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Masters Par 3 Contest 2013: Girlfriends, kids, and mingling with legends

The laid-back par-3 contest is family affair for players and fans.

Andrew Redington

AUGUSTA, Ga. -- Rory McIlroy got his wish when his girlfriend, tennis star Caroline Wozniacki, suited up to caddie for the world’s No. 2 in Wednesday’s annual Masters Par-3 Contest.

McIlroy said during last week’s Valero Texas Open he hoped to convince Wozniacki to don Augusta’s signature white overalls and loop for him in the just-for-fun nine-hole family affair that kicks off the Masters. Apparently he made her an offer she could not refuse.

“I just had a good deal with Rory and get a really good paycheck out of this,” the distaff half of Wozzilroy jokingly told Golf Channel’s Steve Sands before the two reached the first tee in front of fans stacked 20-deep along the pristine fairways of the miniature version of Augusta National across the street from the full-size track. “I even gave him a special price, you know.”

McIlroy, who said his expectations were high for this week’s first major on the men’s 2013 calendar after a runner-up finish in San Antonio, was excited to have Wozniacki by his side.

“I really wanted her to come here and see Augusta and see the Masters and see what it’s all about,” he said. “It’s great that she’s here this week and it makes this afternoon special that she can be out here with me.”

The duo may have turned everyone’s heads, but they were hardly the only glam couple to make the scene. As young boys hugging the ropes grinned widely as Dustin Johnson signed their Masters flags, older boys had their eyes glued on DJ’s plus-one, Paulina Gretzky, who was unencumbered by the caddie’s uniform.

Mostly, though, the only golfer who may walk away with any weight on his shoulders after an SPF 70 day under a cloudless Georgia sky, when wives, grandmothers, and significant others lugged the bags and toddlers tended the flags would be the winner of today’s tilt. Sure, he’ll hoist the crystal bowl that goes to the victor, but since the inception of the par-3 competition as a yearly tradition in 1960, not one golfer who’s triumphed on Wednesday has added a green jacket to his closet on Sunday.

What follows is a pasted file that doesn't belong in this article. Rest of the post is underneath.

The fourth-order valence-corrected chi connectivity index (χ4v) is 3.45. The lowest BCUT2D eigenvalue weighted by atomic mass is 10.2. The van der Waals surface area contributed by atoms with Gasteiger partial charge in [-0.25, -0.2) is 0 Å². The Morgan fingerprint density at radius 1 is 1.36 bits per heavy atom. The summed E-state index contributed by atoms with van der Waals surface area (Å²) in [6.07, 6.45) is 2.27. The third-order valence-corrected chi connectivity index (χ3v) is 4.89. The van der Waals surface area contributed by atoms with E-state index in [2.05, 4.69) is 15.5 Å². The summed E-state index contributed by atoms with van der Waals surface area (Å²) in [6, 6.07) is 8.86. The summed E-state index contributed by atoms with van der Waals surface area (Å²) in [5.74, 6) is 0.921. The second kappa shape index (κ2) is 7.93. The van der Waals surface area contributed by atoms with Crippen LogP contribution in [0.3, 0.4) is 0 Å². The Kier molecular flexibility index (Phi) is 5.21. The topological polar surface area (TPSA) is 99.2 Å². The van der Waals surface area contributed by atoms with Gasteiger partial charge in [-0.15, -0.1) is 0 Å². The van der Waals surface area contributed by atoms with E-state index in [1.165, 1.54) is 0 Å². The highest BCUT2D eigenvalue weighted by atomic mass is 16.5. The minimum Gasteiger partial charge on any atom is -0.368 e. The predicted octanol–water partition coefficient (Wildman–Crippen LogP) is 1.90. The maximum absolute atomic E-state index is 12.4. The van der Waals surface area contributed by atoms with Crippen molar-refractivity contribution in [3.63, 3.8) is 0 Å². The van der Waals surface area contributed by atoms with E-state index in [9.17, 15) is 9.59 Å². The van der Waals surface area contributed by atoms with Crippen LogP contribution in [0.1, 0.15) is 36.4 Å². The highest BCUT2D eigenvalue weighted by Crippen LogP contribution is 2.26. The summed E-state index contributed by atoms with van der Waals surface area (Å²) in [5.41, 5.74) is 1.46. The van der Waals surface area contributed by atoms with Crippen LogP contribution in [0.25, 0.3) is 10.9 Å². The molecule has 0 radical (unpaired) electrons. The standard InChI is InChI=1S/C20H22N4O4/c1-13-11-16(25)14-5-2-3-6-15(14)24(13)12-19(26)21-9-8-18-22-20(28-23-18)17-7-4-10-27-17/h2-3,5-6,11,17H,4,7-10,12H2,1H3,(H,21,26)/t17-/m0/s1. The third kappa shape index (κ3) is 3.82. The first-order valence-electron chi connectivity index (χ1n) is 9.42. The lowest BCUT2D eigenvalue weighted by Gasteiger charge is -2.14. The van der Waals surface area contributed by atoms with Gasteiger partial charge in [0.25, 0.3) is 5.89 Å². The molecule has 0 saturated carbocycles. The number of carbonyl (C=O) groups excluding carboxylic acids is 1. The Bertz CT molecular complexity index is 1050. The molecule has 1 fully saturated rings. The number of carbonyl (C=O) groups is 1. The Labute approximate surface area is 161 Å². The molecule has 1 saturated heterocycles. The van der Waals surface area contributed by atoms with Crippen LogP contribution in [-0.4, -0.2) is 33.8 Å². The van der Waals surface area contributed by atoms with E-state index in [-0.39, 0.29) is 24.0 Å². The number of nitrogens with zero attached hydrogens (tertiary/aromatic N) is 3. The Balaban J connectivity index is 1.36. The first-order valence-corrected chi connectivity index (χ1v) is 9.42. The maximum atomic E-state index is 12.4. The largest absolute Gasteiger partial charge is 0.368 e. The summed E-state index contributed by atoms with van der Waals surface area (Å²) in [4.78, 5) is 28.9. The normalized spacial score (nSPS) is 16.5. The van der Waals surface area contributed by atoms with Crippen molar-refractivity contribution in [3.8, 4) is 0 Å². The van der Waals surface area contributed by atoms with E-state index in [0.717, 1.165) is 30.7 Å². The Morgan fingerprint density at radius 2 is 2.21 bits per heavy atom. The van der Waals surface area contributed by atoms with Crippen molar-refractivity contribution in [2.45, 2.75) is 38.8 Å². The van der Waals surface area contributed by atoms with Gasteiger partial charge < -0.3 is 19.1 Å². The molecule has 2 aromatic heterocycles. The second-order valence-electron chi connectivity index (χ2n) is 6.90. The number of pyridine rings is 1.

But that’s not what Wednesday is about. It’s about Trevor Immelman’s 2-year-old daughter, Mya, prancing around the putting area in her sparkly green shoes and slam dunking golf balls, Michael Jordan-style.

It’s 14-year-old Tianlang Guan, who’ll become the youngest-ever competitor in a Masters, anchoring his belly putter alongside par-3 playing partner Nick Faldo and his pencil-gripped shortie flat stick.

It’s also not just the players and their broods enjoying the day; rarely do golf fans have the chance to stand within arm’s length of their heroes.

One of this typist’s fondest memories is of that Wednesday before the 2000 tournament when my father, a single-digit handicapper who played with tour pros in the Greater Hartford Open (now the Travelers Championship) pro-am, was star-struck as Arnold Palmer and Jack Nicklaus walked so close to the ropes he could reach out and touch them. And did.

For sure, that’s why Grace and Max McCafferty made the trip from Pawleys Island, S.C.

“To see Arnold and Jack come down here and Gary Player,” Max told me as we waited on the first tee for the legends to make their appearances.

Their 30-year-old son, a golf assistant on Pawleys Island, agreed.

“Seeing Jack Nicklaus, Gary Player, and Arnold Palmer in the same group because that's not going to happen too often anymore," said McAfferty the younger.

So, while the business of winning the 2013 Masters will commence on Thursday, golf fans fortunate enough to take in the Par-3 Contest got to munch on Augusta’s famed pimiento and cheese sandwiches (wrapped, of course, in Masters green waxed paper), sip their iced teas, and watch history walk by.

It really doesn’t get much better than that. -- Live from the IZOD Social Hub

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